//Cloudogu EcoSystem Docs

Developing Usermgt

The backend and frontend of the Usermgt can be developed locally.

Develop the backend locally

The following requirements must be met to develop the Usermgt backend:

  • Install Oracle JDK / Open JDK 8
  • Install Maven (use mvn -version to check whether jdk 8 is set up correctly / if not, change JAVA_HOME)
  • Install Docker

To start or debug the Usermgt backend locally, a connection to an LDAP is required. This LDAP can either be operated locally in a Docker container, or the LDAP from the CES can be used.

Setting up a local LDAP in a Docker container

The following steps are required to start the LDAP in the Docker container:

  1. check out the repository: https://github.com/cloudogu/docker-sample-ldap
  2. build the container: docker build -t usermgt/ldap .
  3. start the container: docker run --rm -p 389:389 usermgt/ldap.
  4. enter the LDAP configuration for the backend in the file app/env/data/ldap.xml:

    <?xml version="1.0" encoding="UTF-8"?>
        <!-- LDAP User & Password -->
        <bind-dn>cn=usermgt_x53eMC,ou=Special Users,o=ces.local,dc=cloudogu,dc=com</bind-dn>

    The users and passwords of the LDAP container are stored in can be found in the README.

    The password must be encrypted. For this purpose, the cipher.sh can be used.

Using the LDAP from the CES

To use the LDAP from the CES for the local backend of the Usermgt, the following steps are necessary:

  1. make the port of the LDAP from the CES available. There are two options here:

    • Make the port available from the running container. For example with this instruction
    • Expose the port of the LDAP via the dogu.json: Add the following entry to the dogu.json of the LDAP-Dogus:

      "ExposedPorts": [
        "Type": "tcp",
        "Host": 389,
        "Container": 389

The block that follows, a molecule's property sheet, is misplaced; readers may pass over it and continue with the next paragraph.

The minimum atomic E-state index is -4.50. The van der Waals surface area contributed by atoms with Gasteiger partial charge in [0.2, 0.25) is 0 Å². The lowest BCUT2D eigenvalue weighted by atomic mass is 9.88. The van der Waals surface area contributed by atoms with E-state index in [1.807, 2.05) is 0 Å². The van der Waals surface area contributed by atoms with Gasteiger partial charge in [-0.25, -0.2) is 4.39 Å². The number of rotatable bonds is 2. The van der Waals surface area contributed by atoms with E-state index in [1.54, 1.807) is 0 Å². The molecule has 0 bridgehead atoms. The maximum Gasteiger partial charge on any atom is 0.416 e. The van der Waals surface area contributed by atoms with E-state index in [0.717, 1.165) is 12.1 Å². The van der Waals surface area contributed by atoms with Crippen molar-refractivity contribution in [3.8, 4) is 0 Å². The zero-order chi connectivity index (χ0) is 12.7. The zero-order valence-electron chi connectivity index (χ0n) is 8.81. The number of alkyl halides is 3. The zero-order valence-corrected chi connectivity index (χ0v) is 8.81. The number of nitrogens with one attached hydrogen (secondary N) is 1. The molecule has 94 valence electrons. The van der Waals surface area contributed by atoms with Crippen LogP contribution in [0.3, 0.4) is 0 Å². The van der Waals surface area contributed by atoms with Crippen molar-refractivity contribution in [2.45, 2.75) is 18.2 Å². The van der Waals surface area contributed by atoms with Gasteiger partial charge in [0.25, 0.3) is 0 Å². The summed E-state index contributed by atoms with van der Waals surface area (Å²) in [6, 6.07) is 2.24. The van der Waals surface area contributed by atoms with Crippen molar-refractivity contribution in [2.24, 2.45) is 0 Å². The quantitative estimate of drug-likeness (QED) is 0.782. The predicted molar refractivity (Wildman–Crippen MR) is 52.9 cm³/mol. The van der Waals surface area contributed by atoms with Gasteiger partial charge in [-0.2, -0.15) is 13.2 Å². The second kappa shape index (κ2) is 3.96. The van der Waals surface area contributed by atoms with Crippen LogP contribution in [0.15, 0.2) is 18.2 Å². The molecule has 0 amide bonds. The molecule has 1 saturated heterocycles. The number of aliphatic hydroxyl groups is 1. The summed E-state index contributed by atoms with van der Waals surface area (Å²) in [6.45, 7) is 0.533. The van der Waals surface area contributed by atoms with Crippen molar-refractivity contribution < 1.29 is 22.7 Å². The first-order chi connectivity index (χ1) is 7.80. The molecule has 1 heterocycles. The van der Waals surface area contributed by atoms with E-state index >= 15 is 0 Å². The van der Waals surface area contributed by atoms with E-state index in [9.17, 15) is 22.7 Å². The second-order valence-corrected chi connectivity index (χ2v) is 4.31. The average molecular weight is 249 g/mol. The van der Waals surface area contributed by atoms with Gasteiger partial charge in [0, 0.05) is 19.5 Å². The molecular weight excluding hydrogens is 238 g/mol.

Rebuild and start the LDAP-Dogu with cesapp build ldap.

  2. read the LDAP configuration from the usermgt logu of the CES read out: docker exec -it usermgt cat /var/lib/usermgt/conf/ldap.xml.
  3. enter the LDAP configuration for the backend in the file app/env/data/ldap.xml:

    <?xml version="1.0" encoding="UTF-8"?>
      <!-- Enter the IP of the local CES-->
      <bind-dn>cn=usermgt_lQURMd,ou=Special Users,o=ces.local,dc=cloudogu,dc=com</bind-dn>

    The password is already encrypted and can be used.

Start the Usermgt backend locally

So that the Usermgt backend can be used locally without a CAS, the environment variable UNIVERSEADM_STAGE must be set to the value DEVELOPMENT.


The backend can then be started as follows:

  • Change to the app directory: cs app
  • Create the project: mvn clean install
  • Build and start the project: mvn -DskipTests -P-webcomponents package jetty:run-war

Only the backend is rebuilt and started, the frontend is not created, as the Maven profile webcomponents is ignored.

The backend is accessible under the URL http://localhost:8084/usermgt/api

The basic authentication in development mode is User: admin | Password: admin.

Develop the frontend locally

The frontend of Usermgt can be developed locally either with a mock backend or with the local backend of Usermgt.

Start mock backend

The mock backend can be started with the following command:

cd app/src/main/ui
yarn backend

Start local dev backend

The local dev backend can be set up and started as described above.

Start frontend

The file .env.local must be created so that the local frontend can authenticate with the backend. To do this, the file app/src/main/ui/.env can be copied as app/src/main/ui/.env.local. The credentials of the local backend (User: admin | Password: admin) are then entered there.

The frontend can then be started with the following command.

cd app/src/main/ui
yarn install
yarn dev

Create test data for local development

Generated test data can be imported for local development.

Test user data

  • Create users: create_users.py <number of users>